Centre for Advanced Study

at the Norwegian Academy of Science and Letters

  • X-ray showing a titanium metal plate hip joint implant in an adult patient. Implantable medical devices are becoming increasingly unsafe because of antibiotic resistance, the Young CAS group writes. . Photo: Shutterstock

    Announcement of our YoungCAS project 2017: The post-antibiotic era

    Antibiotic resistance is on the increase, with the consequence that infections that are harmless today may take lives in the future. This summer, a group of young researchers will gather at CAS for a project that aims to develop a new generation of anti-infective biomaterials for implantable devices.

  • View of Yinchuan city (Ningxia province, China) during sand storm. December 7 dr. Susanne Stein will visit CAS and give the seminar From Desertification Alarm to ‘Health Killer’: Shifting Interpretations of Dust Storms in Contemporary China

    Dust storms is a health killer, but disappeared from the public debate

    Throughout time sand and dust storms have been a topic in Chinese historical records. Although they are widely understood as a “health killer” today, they have almost disappeared from public debate, scholar argues.

  • – Barnebarnet mitt har vokst opp med en bestemor som er matematiker, og tror matte er et typisk kvinneyrke. Men det er jo ikke det, sier professor Berit Sensønes.

    – Det er vanskeligere for kvinner å komme seg opp og fram i matematikken

    Professor Berit Stensønes gir publiseringskrav og kvotering mye av skylda.

  • Professor Zhaohui Liu interviews rural-to-rural migrant citizens about air pollution. The scholars in the Airborne project at CAS find that few are aware of the significant health impact that is the result of household-produced air pollution, which is especially significant among the poorer and rural population. Copy right: Airborne. Photo: Annica Thomsson

    Air pollution in China: Poor people likely to be worst off

    CAS researchers expect that the rural population and poor migrants in cities will be the hardest hit when it comes to air pollution exposure. Professor Mette Halskov Hansen hopes that the CAS project she leads can help raise awareness and promote debate.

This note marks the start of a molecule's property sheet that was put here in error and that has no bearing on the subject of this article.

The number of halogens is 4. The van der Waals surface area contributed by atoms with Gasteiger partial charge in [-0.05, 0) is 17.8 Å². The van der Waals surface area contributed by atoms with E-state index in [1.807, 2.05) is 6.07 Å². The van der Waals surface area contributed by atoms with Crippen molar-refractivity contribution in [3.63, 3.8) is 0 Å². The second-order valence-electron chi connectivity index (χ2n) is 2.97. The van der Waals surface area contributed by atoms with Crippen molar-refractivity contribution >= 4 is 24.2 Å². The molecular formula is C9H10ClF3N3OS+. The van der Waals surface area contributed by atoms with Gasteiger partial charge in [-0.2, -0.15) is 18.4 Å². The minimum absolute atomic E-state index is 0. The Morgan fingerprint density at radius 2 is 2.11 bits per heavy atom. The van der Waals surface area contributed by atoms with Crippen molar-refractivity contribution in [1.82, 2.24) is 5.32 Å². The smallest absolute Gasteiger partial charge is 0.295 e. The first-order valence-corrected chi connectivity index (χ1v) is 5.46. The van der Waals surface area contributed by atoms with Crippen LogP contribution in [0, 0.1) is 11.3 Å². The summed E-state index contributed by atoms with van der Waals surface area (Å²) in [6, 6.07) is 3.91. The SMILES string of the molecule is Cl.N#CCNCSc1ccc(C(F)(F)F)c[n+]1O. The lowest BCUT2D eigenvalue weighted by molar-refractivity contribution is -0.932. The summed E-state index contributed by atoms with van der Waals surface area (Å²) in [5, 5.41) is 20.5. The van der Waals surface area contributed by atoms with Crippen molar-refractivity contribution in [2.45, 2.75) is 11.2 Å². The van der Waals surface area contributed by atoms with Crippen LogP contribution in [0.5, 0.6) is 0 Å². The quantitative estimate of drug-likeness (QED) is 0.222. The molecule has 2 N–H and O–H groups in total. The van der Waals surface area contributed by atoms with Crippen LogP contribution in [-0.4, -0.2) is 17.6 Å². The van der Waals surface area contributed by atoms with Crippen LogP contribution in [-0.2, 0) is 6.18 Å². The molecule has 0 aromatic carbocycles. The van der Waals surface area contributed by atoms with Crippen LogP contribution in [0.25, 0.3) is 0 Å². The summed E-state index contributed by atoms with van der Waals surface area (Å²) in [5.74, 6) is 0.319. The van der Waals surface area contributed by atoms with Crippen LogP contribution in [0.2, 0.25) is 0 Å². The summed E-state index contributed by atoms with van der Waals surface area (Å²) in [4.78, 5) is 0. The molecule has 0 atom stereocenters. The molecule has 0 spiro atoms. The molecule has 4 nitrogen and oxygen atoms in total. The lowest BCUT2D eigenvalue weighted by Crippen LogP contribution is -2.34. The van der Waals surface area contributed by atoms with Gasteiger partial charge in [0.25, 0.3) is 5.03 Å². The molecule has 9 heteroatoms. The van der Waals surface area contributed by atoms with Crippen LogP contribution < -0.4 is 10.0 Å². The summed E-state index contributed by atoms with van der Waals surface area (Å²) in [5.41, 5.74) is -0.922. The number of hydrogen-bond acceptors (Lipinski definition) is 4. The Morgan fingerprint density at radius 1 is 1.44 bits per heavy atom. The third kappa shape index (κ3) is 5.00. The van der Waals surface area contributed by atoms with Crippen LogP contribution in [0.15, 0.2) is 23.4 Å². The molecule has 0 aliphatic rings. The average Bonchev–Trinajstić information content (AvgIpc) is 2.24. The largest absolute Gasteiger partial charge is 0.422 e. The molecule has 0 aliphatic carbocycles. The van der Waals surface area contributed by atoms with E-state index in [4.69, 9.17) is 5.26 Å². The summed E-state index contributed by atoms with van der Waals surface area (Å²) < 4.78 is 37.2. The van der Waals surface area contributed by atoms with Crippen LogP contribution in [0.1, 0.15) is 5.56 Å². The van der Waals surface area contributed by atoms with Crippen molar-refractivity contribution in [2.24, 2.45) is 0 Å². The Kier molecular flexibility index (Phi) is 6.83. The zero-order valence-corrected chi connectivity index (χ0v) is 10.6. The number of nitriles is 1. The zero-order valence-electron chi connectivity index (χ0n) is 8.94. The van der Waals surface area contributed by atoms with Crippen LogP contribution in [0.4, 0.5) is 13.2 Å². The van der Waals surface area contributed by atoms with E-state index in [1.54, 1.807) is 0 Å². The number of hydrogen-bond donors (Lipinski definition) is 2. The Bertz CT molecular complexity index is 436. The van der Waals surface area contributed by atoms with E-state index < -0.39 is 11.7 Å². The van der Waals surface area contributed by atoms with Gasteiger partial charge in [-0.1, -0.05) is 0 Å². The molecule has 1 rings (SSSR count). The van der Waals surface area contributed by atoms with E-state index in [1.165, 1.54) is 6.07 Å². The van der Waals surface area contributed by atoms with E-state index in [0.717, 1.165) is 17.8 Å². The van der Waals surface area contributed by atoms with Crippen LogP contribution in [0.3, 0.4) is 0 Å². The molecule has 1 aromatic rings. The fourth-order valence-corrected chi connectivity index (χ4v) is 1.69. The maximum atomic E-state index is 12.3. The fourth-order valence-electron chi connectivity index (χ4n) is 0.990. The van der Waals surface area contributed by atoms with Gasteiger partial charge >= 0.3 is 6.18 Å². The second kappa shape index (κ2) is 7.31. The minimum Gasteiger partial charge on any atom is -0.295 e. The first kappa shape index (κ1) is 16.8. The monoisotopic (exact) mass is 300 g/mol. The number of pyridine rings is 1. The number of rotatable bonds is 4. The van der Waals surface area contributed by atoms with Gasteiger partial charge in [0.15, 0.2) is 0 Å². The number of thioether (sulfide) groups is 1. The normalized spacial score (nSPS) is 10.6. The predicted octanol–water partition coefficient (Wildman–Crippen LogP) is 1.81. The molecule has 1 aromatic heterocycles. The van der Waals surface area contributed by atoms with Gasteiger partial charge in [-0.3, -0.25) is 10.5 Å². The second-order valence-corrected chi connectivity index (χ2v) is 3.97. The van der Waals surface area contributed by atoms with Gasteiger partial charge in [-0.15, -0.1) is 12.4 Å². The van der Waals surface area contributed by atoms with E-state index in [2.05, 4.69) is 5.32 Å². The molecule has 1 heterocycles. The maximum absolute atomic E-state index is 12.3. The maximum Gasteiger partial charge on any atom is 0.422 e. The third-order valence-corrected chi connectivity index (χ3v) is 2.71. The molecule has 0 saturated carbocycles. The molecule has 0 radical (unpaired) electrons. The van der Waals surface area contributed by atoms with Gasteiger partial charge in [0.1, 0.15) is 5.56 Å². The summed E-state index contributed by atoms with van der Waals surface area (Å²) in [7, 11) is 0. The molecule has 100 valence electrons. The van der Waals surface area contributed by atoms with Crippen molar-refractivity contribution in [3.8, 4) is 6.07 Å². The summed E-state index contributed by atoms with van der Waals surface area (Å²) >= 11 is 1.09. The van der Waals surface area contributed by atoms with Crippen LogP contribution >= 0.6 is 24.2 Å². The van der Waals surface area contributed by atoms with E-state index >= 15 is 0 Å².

• Graham Harman Philosopher

    Defining Things

    How do you define an object if not by its composition or usage? Contemporary philosopher Graham Harman presented his Philosophy of Things in an open lecture at Litteraturhuset in Oslo.

  • A recently abandoned apartment house in Nikel, Kola Peninsula. How does living with this ruining Soviet legacy affect the inhabitants, their prospects for the future, and how they remember the past, Bjørnar Olsen and his CAS research group asks photo: Bjørnar Olsen

    Life among Soviet ruins: – the past is still present

    Most people in Northwestern Russia and on the Kola Peninsula live in apartment blocks constructed during the time of Stalin, Khrushchev, and Brezhnev; many of these apartments are in a serious state of decay.

  • Portrait of Scientific Directer Professor Vigdis Broch-Due.

    Room for interdisciplinary engagement

    Written by Scientific Director Vigdis Broch-Due.

  • Savannah Georgia, pebblestones, Liverpoool, ballast

    Ballast: Loads with history

    Ballast, the material used to stabilize ships, is the object of study for archaeologist and CAS fellow Professor Mats Burström. He describes ballast in terms of being a ‘gigantic relocation of material’.

  • Demolition of Blok P. Photograph: Cartsen Ankiksdal

    Object Study: Blok P

    Blok P in Nuuk was built by the Danes in an effort to urbanise Greenland in the 1960s: one per cent of Greenland’s population have since called Blok P their home. It was demolished in 2012.

  • A shoe ‘growing back’ into nature: CAS fellow Dr Þóra Pétursdóttir explores 'drift matter' on Sværholt Peninsula in northern Norway, and argues that this kind of material must be taken seriously in archaeology. Photograph: Þóra Pétursdóttir

    We are not in control of the afterlife of things

    The plastic bag, which we estimate can last for up to five hundred years, shows that we are not in control of the afterlife of things, states CAS participant and postdoctoral fellow, Dr Þóra Pétursdóttir. She argues that plastic, shoes, fishing nets and all kinds of materials found along the world’s shores must be understood as part of our ‘environment’.

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